The Homeland Security Advisory Council (HSAC) has criticized the Department of Homeland Security (DHS) for its lack of transparency with regards to biometric technology. The HSAC was set up to advise the department secretary, and has officially approved a draft of a report that makes ten recommendations concerning DHS’s use of biometrics.
The report comes a few months after US Citizenship and Immigration Services (USCIS) issued a policy proposal that would dramatically expand the agency’s ability to gather biometric data at the country’s borders. USCIS is part of DHS, and shortened the typical 60-day comment window to 30 days, which gave the public far less time to scrutinize the 330-page legal document.
Despite the truncated window, the policy drew intense criticism (and more than 5,000 comments) from the public and from watchdogs like the Electronic Frontier Foundation. Now HSAC is arguing that the controversy is illustrative of wider problems within DHS, insofar as the USCIS did not do a good job of communicating the policy to lawmakers, the public, and the broader DHS hierarchy.
In this particular instance, the HSAC learned about the proposal via a news report because the USCIS never sent a copy to the subcommittee. However, it is one of several such incidents in the past few years, in which DHS leadership has not been informed of a policy change and has been caught off-guard by the actions of one of its departments. For example, the Government Accountability Office recently completed an audit that detailed communication failures during the rollout of Customs and Border Protection’s biometric exit program.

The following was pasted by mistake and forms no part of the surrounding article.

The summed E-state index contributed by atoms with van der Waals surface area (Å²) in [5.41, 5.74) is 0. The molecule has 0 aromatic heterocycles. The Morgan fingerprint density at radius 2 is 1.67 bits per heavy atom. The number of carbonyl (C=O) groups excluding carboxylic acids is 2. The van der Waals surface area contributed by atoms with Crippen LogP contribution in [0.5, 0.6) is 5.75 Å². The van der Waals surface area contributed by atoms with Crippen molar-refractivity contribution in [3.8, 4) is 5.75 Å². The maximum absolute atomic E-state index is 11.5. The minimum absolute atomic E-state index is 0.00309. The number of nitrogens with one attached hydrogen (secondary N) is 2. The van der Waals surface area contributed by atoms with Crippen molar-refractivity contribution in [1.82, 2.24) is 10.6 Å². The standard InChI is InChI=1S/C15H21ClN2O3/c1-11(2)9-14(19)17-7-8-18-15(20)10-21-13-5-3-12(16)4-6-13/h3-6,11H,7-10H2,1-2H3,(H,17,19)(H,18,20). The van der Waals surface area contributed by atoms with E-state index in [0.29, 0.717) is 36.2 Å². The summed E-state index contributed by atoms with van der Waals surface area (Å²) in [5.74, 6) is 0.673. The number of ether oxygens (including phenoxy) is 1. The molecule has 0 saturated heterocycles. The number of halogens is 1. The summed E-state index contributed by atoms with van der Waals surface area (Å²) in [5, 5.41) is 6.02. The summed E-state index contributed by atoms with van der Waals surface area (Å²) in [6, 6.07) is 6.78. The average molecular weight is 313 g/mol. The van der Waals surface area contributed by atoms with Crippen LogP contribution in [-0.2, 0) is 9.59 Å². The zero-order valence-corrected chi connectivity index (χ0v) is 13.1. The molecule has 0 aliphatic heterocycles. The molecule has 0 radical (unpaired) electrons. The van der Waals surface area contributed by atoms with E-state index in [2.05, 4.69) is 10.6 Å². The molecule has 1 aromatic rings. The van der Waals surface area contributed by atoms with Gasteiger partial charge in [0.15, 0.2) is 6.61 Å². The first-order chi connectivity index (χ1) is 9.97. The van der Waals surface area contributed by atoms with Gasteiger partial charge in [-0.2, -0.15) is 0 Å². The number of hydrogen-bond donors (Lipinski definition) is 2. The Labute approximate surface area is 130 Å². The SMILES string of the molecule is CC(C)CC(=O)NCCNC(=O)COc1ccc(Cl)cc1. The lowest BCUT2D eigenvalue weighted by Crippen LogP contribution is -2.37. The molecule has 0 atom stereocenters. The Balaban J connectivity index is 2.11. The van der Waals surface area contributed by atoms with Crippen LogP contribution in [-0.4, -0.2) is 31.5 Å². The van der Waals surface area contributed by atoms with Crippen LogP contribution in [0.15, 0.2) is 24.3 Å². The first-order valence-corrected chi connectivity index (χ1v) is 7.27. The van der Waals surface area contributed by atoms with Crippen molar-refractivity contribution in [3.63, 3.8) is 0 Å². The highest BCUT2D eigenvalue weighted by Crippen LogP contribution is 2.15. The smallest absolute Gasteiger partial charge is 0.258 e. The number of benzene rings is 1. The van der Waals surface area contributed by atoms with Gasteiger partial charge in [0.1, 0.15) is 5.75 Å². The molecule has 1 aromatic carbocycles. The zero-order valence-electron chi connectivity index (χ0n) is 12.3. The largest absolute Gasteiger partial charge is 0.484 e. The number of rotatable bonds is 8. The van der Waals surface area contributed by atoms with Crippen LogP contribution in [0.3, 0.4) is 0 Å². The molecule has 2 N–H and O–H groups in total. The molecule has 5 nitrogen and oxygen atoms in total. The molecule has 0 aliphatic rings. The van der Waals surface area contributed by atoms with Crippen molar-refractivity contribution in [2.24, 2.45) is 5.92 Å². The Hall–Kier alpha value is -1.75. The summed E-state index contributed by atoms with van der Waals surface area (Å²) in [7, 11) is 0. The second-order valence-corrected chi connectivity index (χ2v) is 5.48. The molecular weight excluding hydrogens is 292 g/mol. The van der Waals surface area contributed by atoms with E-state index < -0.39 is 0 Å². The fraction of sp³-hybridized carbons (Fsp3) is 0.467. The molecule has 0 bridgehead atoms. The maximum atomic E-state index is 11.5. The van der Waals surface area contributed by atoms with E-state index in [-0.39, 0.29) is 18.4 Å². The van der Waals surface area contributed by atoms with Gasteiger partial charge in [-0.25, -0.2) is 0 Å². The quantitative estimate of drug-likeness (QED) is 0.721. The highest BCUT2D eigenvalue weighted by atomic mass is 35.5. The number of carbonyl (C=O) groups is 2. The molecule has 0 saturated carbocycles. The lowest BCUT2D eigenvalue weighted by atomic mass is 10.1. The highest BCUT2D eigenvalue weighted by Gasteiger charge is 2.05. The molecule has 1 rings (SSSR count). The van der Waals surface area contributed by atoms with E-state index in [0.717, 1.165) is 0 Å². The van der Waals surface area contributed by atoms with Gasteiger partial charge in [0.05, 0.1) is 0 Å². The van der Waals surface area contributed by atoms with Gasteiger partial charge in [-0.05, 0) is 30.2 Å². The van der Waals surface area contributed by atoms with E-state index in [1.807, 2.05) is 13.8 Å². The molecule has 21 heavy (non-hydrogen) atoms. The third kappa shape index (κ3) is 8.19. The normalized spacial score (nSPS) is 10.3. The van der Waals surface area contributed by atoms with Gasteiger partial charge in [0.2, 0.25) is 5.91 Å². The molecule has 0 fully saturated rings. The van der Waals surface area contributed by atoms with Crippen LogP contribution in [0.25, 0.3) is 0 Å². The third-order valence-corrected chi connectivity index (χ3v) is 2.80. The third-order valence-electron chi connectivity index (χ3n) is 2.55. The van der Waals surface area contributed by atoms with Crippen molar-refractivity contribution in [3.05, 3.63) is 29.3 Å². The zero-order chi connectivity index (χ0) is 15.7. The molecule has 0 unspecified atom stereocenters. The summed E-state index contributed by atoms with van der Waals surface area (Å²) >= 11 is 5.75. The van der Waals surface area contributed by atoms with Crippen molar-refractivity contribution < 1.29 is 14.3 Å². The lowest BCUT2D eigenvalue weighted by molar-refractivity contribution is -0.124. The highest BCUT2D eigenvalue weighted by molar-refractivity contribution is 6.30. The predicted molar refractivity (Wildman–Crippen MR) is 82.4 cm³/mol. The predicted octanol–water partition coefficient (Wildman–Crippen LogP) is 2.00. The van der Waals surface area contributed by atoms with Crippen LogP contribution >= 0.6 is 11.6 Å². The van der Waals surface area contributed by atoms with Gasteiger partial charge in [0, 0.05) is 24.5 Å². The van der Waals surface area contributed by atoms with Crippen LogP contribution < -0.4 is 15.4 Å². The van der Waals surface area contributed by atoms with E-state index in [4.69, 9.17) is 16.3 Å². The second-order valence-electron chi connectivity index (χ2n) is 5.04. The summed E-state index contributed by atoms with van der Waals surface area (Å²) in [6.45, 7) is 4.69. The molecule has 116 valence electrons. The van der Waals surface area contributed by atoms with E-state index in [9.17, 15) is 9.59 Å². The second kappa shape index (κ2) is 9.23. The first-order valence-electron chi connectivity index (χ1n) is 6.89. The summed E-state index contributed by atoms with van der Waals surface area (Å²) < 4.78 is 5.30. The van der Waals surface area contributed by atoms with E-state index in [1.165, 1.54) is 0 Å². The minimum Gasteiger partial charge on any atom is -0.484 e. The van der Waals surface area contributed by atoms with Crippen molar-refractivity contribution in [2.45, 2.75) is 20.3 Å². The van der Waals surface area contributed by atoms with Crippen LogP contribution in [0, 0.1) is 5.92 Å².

With that in mind, the HSAC is advising DHS to introduce a Biometrics Oversight and Coordination Council to evaluate proposed uses of biometric technology. Agencies that wish to use a new technology, or use an existing technology in a new way, would need to submit two plans to the Council. One would explain how the technology will be used, and the other would explain how the agency plans to communicate the policy and perform outreach with the public. The Council would then review the plans before the deputy secretary offers final approval.
The recommendation would allow DHS to address issues internally, and to coordinate messaging before new policies get pushed to the public. The HSAC also recommended that DHS update its 2015 biometrics strategy document, and that the document should be revisited every five years to address new technologies like facial recognition.
November 16, 2020 – by Eric Weiss